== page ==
CMHS keeps up with pandemic demand, brings on additional providers

Sawyer House, the location of Tufts Counseling and Mental Health Services, is pictured. Elin Shih / The Tufts Daily

Amid a nationwide college mental health crisis, Tufts Counseling and Mental Health Services reports that students are being scheduled to see counselors in a timely fashion, aided in part by the addition of two counselors from outside provider Mantra Health. 

“CMHS counselors are aware of the challenges of being a college student during the pandemic and in the current racial, environmental, and political climate in the U.S. and the world,” Julie Jampel, CMHS director of training and continuing education director, wrote in an email to the Daily. “We want to be there for the students who want to speak with us and welcome our colleagues from Mantra Health to help meet this ​need.”

Jampel said that first appointments with clinicians are currently being scheduled for the following week, a timeline that is typical for CMHS. During particularly busy periods, such as around midterms, appointments may need to be scheduled for a few weeks out. 

Jampel also said that there is no difference in the quality of mental health services offered by the Mantra Health clinicians currently employed by CMHS.

“All clinicians are highly skilled, licensed mental health professionals and are experienced in working with college students,” Jampel wrote. “Like CMHS counselors, counselors from Mantra Health provide therapy within short term treatment models and are familiar with all on-campus resources, including Tufts Deans, the Centers within the Division of Student Diversity and Inclusion, and the StAAR Center, among other resources and offices at Tufts.”

Daniel Schwartz, a sophomore, has called to schedule an appointment with CMHS twice in the past year. The first time, in December, he was able to schedule an appointment with a Mantra Health provider 11 days after his call. 

“I think by the end of the semester, there was a lot of demand, and it was pretty crowded,” Schwartz said. “It was a little unfortunate because it was when I needed it the most.”

Schwartz called a second time over winter break and was able to get an appointment for the next day.

Jampel said that CMHS always keeps a set number of appointments open for same-day scheduling. 

“A limited number of same day appointments are available to students who need one and can be scheduled by calling CMHS first thing in the morning,” she wrote. “Students with urgent situations or crises will always be seen the same day.”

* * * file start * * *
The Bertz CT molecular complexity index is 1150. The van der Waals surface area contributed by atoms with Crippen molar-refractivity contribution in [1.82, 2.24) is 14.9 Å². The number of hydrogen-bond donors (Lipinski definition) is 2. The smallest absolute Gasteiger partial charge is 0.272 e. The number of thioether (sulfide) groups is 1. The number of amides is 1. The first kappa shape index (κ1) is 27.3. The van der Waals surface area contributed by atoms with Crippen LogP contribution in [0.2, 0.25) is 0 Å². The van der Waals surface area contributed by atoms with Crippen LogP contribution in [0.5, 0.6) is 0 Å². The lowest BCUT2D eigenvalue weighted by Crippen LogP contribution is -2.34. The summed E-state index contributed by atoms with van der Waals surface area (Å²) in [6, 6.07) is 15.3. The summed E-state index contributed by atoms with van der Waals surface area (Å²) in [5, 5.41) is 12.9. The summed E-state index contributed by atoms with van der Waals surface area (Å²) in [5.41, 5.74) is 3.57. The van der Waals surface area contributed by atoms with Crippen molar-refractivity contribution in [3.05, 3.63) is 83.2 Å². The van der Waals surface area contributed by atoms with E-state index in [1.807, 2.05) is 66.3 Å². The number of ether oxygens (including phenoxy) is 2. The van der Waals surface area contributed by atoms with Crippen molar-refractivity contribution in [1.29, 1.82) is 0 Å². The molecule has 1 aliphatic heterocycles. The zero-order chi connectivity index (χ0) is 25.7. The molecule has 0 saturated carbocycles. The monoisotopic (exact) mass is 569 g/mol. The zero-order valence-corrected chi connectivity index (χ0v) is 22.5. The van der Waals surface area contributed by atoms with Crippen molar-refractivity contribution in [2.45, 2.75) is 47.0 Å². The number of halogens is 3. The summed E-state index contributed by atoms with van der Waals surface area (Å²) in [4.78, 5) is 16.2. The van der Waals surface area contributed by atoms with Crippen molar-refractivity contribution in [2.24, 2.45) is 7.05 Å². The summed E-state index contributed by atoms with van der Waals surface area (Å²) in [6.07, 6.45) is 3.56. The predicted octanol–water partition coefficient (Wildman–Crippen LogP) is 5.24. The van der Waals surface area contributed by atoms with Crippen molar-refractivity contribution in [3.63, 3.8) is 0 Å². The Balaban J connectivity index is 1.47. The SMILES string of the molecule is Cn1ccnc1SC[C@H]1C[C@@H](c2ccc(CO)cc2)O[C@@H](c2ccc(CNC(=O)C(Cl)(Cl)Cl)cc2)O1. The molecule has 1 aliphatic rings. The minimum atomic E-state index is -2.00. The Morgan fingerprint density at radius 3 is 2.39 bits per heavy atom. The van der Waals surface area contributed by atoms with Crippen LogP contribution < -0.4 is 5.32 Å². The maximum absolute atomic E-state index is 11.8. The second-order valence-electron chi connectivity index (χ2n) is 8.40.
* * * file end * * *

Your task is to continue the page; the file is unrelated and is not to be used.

Schwartz said that securing one of the same-day appointments during busy periods seemed difficult

“You have to be one of the first callers when they first open, which isn’t the most convenient,” he said. 

Theresa Quinto, a sophomore, decided to reach out to CMHS last spring. She had heard that demand had been high and that appointments were difficult to get in the fall, which made her initially hesitant to seek an appointment. 

However, after talking to her resident assistant about options for mental health care on campus, she decided to call CMHS. She found the entire process to be user-friendly and appreciated having a list of different providers to familiarize herself with. 

“I thought the website that lists all of the counselors there … was very welcoming,” Quinto said. “The people that answered the phone were so nice. Just their tone of voice [made me think] ‘You know what, this is okay … I feel okay.'”  

Quinto was able to schedule an appointment for a week or two  after her call, and her only request was to be paired with a female-identifying counselor. Quinto was very satisfied with the counselor she met with and appreciated her help with finding more long-term therapy options

“After the first appointment, it was super easy to book more with the same person,” Quinto said

In recent years, CMHS has seen a higher number of students accessing its services. Jampel said that this shift has been observed at many colleges and attributes it to both current events and the destigmatization of seeking mental health treatment. 

“Students are living in and attending college in very difficult times, including a long-standing pandemic that has brought isolation, loss, and economic hardship to many people,” she wrote. “Also, at Tufts the visibility and accessibility of CMHS has increased over the years, and at the same time, the stigma around needing or accessing mental health care has decreased. Information about and discussions of mental health have proliferated in the media and social media. Public figures–including highly respected athletes from the summer and winter Olympics–have shared their struggles with mental health conditions and have made it easier for everyone to seek the support and care they need.”


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